The growing insistence on confusing finance and environmental protection is taking a chilling turn, and a new report proposes government regulation of the financial sector to stave off fossil fuel financing. Greenpeace Canada recently released a report entitled “What to do when Canadian banks quietly backtrack on their climate commitments” and stressed that “there is an urgent need for governments to step in and regulate the financial sector”.
20.4 percent of the funding allocated to fossil fuels by the world’s 60 largest banks in 2022 came from Canada’s five largest banks. That number has risen sharply from 13.8 percent in 2016. The Greenpeace report appears to be using this statistic as ammunition to justify its radical stance on financial sector regulation. Keith Stewart, Senior Energy Strategist at Greenpeace Canada stated:
“For the fossil fuel industry, government regulation is the only viable way forward.”
Banks are at the center of an escalating tug-of-war between fossil fuel interests and climate-focused organizations like Greenpeace. On the one hand, fossil fuel companies and their allies have launched a counteroffensive against environmental, social and governance (ESG) initiatives that directly impact their financial resources. On the other hand, organizations like Greenpeace argue that government intervention and regulation are now necessary to ensure banks adhere to ESG initiatives.
However, this poses a troubling question: Should the government have the power to determine where and how banks make their investments based on environmental criteria? And if so, where does this regulatory power end? It is a slippery road to controlling all financial transactions under the cloak of “environmental justice”. This prospect smacks worryingly of eco-fascism, in which state power is used to enforce strict environmental standards and regulations.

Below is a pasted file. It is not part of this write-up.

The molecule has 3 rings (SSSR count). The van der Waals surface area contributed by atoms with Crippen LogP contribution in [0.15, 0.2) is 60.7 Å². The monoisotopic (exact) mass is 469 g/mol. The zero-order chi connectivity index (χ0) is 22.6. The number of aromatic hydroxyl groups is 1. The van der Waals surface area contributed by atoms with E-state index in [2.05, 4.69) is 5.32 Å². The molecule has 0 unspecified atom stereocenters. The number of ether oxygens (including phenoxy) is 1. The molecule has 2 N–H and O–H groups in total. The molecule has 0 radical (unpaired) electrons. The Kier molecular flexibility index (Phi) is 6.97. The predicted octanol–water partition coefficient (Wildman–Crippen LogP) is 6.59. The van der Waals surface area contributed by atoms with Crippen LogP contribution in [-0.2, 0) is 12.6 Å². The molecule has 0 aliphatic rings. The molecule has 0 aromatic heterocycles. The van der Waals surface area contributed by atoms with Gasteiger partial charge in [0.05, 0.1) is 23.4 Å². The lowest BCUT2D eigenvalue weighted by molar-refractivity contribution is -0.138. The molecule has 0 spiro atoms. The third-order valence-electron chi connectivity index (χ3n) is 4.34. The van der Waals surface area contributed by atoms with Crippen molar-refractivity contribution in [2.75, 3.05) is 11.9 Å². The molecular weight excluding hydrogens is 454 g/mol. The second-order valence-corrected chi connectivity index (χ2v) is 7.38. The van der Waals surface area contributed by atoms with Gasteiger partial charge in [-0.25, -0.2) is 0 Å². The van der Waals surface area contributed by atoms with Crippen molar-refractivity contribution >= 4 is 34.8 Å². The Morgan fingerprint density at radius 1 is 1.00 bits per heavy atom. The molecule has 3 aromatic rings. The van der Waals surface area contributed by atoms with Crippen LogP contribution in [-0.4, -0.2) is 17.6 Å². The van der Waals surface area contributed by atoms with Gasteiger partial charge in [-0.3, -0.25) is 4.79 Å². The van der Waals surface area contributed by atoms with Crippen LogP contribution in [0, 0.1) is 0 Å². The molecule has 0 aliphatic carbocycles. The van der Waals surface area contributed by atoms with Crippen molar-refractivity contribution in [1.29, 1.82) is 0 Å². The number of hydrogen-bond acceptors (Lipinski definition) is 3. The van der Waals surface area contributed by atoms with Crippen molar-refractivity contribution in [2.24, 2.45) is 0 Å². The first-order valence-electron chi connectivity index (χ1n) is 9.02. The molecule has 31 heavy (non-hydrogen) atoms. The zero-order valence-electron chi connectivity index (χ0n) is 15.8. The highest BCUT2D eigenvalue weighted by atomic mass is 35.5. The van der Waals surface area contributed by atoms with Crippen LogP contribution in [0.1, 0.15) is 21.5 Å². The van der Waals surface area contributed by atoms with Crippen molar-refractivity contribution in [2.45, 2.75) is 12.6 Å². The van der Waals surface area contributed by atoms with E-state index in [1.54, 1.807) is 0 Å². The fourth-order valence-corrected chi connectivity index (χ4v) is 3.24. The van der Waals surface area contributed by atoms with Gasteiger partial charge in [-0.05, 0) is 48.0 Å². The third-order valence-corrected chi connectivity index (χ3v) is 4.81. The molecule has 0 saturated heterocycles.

This report also points to “new political momentum for regulation” with “their polls” showing 70% of Canadians support regulation. Even elected officials seem enthusiastic about the idea. Liberal, NDP, Bloc and Green MPs have backed a new motion calling on the federal government to “use every legislative and regulatory tool at its disposal to align Canada’s financial system with the Paris Agreement.” That sounds less like democracy and more like a power grab under the cloak of environmental protection.
To quote Stewart again:
“Since bankers cannot or do not want to act alone, it is time for our elected officials to finally legislate and regulate banks so that they are part of the climate solution, and not an ever-increasing part of it.”
The essence of a free market, however, is that organizations can operate independently within the confines of the law. Isn’t the power of consumers to put their money where they want a fundamental right?
Encouraging financial institutions to consider the environment in their financing decisions is bad enough. Asking governments to legislate and regulate such decisions is quite another matter. If we’re not careful, we may trade the freedom of financial decision-making for a regime that exercises control over our economic activity, all in the name of “saving the planet.”
Charles Rotter is @crotter8 on Twitter